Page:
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[These impressions are written from the perspective of a level 41 character (out of a possible level 50), with experience in Warzones, World PVP, Questing and Flashpoints - basically everything but Operations. A full scored review will not follow until we have explored and experienced the entire game. All screenshots are in-game.]

The Old Republic has a lot to live up to. After all the hype and all the budgeting, a game that is now known as “the most expensive MMO ever made”  is going up against a number of market leading MMOs, including the up and coming Guild Wars 2.

So is this “story driven MMO” worth $15 a month, or does it take the “Massive” out of MMO? Read on to find out.

Without hesitation, I have to state that TOR gets it’s hooks in you pretty deep pretty quickly. Almost every class has an incredibly intriguing setup, to the point where each intro could easily be the next Knights of the Old Republic game in their own right.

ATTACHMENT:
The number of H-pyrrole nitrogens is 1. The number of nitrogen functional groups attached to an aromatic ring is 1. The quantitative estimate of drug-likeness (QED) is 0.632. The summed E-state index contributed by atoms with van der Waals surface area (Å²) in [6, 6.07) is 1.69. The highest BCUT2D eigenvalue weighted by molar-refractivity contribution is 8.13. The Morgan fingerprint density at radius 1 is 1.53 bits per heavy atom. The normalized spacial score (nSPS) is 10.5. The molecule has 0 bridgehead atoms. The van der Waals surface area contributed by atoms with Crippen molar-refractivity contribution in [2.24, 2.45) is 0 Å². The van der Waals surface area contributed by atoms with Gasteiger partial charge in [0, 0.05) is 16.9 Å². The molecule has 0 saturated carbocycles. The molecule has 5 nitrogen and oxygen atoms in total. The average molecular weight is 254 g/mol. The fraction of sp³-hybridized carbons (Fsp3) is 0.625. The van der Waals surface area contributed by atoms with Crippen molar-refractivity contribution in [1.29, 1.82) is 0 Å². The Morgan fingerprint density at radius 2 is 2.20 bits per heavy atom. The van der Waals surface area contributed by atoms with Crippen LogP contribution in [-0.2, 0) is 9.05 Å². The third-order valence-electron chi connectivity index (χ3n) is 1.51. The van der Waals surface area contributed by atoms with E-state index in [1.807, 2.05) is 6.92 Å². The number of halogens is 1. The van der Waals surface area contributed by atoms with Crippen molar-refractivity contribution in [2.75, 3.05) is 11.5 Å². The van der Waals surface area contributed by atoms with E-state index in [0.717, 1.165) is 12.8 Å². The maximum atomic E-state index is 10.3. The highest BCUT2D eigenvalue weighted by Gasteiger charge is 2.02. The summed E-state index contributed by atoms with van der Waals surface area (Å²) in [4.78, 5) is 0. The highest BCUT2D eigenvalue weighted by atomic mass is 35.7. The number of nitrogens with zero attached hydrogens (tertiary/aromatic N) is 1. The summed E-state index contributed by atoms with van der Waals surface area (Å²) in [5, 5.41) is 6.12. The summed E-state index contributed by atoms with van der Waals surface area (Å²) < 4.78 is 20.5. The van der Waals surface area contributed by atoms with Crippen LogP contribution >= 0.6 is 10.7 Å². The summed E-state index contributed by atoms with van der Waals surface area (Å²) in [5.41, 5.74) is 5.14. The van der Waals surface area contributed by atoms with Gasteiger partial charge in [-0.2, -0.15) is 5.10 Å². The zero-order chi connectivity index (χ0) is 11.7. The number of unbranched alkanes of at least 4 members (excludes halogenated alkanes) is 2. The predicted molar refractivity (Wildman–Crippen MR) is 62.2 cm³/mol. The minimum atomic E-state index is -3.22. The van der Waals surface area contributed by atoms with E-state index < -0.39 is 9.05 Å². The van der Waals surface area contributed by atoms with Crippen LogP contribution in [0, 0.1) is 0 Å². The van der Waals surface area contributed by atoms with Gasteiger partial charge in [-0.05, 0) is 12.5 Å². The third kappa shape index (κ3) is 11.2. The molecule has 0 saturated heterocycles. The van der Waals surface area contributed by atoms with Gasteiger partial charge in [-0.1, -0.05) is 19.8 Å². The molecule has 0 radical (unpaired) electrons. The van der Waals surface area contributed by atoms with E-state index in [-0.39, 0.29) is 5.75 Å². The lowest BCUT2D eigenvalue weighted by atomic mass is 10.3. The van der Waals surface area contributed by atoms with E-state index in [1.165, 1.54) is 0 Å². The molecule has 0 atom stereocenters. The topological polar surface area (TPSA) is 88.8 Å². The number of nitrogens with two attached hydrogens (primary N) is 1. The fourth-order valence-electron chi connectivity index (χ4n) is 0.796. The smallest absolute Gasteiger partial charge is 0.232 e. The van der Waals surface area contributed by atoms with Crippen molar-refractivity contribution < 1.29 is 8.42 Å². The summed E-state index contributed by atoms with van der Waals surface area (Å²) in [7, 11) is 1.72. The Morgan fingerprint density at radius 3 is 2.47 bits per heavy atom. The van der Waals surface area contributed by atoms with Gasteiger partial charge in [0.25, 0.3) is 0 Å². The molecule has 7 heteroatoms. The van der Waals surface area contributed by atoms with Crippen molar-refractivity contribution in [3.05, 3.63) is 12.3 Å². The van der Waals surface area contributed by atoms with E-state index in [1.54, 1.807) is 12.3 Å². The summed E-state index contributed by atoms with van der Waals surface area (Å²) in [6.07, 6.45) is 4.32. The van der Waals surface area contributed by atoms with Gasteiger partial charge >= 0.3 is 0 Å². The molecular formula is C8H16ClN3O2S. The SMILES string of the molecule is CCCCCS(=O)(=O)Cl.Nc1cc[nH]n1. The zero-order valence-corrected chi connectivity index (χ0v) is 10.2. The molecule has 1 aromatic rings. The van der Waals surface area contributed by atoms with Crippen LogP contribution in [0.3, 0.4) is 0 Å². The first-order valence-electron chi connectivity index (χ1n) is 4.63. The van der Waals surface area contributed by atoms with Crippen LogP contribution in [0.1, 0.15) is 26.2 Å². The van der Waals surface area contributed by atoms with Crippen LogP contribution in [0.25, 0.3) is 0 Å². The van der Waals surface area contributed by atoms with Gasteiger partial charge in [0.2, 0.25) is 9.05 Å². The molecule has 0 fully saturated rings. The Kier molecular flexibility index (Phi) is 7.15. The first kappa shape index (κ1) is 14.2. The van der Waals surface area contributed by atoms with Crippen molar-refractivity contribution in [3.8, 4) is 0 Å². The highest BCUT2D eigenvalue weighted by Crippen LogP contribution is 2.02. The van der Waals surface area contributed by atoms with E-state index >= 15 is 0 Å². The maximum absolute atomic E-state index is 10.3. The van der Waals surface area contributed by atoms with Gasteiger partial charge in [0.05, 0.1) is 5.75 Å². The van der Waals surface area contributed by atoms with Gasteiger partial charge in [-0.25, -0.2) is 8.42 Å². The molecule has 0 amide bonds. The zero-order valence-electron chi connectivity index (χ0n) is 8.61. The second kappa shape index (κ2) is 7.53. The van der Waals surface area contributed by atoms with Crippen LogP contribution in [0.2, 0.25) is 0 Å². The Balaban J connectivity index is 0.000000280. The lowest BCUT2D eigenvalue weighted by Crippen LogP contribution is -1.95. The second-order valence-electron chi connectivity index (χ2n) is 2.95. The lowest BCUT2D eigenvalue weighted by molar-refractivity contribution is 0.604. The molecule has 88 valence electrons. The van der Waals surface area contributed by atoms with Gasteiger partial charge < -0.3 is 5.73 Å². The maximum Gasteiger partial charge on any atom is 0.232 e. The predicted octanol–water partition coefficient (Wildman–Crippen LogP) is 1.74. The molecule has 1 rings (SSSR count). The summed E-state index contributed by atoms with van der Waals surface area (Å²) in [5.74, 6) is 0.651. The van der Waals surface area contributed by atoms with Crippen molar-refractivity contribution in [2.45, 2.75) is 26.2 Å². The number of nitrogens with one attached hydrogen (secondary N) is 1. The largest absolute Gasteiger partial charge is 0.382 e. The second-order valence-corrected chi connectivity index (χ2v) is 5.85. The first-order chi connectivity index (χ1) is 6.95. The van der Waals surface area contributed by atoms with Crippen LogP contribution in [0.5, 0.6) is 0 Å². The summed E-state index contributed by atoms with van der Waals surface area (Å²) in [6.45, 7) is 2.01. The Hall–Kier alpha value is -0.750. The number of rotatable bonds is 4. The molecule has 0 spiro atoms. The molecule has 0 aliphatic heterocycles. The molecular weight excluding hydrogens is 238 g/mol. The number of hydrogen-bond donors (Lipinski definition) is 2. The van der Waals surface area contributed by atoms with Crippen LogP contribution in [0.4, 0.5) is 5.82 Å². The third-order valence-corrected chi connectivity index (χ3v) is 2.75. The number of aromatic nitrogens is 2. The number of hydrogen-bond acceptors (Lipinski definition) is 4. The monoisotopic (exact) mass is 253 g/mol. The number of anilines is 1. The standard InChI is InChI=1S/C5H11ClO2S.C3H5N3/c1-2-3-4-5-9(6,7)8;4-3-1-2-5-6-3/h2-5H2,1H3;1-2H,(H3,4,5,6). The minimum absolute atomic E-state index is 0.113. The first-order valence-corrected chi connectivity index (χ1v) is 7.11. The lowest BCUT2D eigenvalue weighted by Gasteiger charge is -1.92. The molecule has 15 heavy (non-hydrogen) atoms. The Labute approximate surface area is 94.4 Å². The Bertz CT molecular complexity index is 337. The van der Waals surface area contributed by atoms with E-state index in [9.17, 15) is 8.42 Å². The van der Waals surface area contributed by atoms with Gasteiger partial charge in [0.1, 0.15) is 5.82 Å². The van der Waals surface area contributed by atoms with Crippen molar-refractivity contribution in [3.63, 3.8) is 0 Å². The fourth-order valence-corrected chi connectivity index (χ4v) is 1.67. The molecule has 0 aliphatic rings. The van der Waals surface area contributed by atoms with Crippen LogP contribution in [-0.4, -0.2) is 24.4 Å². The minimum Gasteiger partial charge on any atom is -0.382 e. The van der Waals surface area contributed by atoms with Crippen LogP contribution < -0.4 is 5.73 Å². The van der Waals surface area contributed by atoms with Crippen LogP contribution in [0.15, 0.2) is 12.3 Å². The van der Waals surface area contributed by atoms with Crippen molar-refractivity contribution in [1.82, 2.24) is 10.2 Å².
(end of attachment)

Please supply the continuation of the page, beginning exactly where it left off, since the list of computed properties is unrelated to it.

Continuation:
The Republic Trooper will find his transport ship shot down in the middle of a warzone, right at the beginning of the game; the slave-born Imperial Inquisitor will find himself vying for an apprenticeship against overwhelming odds – whatever your personal style is, there’s something here for everyone. Accompanying these gripping stories is a major selling point: full voice acting.

When I say “full”, I really mean “full” – even meaningless quests from lowly officers and beggars are voiced by a diverse array of individuals, and the acting itself is top shelf material (drawing from industry greats such as David Hayter and Nolan North as player characters).

The starting/early areas such as Hutta and Coruscant are sure to delight, and it’ll feel like you’re blazing through planets at 88 miles per hour. By the time you next check the clock, and realize you’re a human being again, you’ll be somewhere around level 15.